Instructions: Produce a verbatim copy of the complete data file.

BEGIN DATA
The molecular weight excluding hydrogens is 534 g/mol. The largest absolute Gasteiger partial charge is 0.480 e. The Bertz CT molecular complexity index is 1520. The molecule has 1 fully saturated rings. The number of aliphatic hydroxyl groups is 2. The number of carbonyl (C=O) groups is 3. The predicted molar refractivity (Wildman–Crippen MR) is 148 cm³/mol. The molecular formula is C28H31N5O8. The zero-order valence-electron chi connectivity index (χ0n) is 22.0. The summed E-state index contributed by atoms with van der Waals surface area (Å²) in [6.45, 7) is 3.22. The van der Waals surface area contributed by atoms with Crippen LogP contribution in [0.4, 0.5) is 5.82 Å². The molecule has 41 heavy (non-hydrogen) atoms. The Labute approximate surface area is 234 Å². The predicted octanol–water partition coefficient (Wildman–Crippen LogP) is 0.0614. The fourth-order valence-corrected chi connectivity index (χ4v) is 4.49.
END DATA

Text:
The molecular weight excluding hydrogens is 534 g/mol. The largest absolute Gasteiger partial charge is 0.480 e. The Bertz CT molecular complexity index is 1520. The molecule has 1 fully saturated rings. The number of aliphatic hydroxyl groups is 2. The number of carbonyl (C=O) groups is 3. The predicted molar refractivity (Wildman–Crippen MR) is 148 cm³/mol. The molecular formula is C28H31N5O8. The zero-order valence-electron chi connectivity index (χ0n) is 22.0. The summed E-state index contributed by atoms with van der Waals surface area (Å²) in [6.45, 7) is 3.22. The van der Waals surface area contributed by atoms with Crippen LogP contribution in [0.4, 0.5) is 5.82 Å². The molecule has 41 heavy (non-hydrogen) atoms. The Labute approximate surface area is 234 Å². The predicted octanol–water partition coefficient (Wildman–Crippen LogP) is 0.0614. The fourth-order valence-corrected chi connectivity index (χ4v) is 4.49.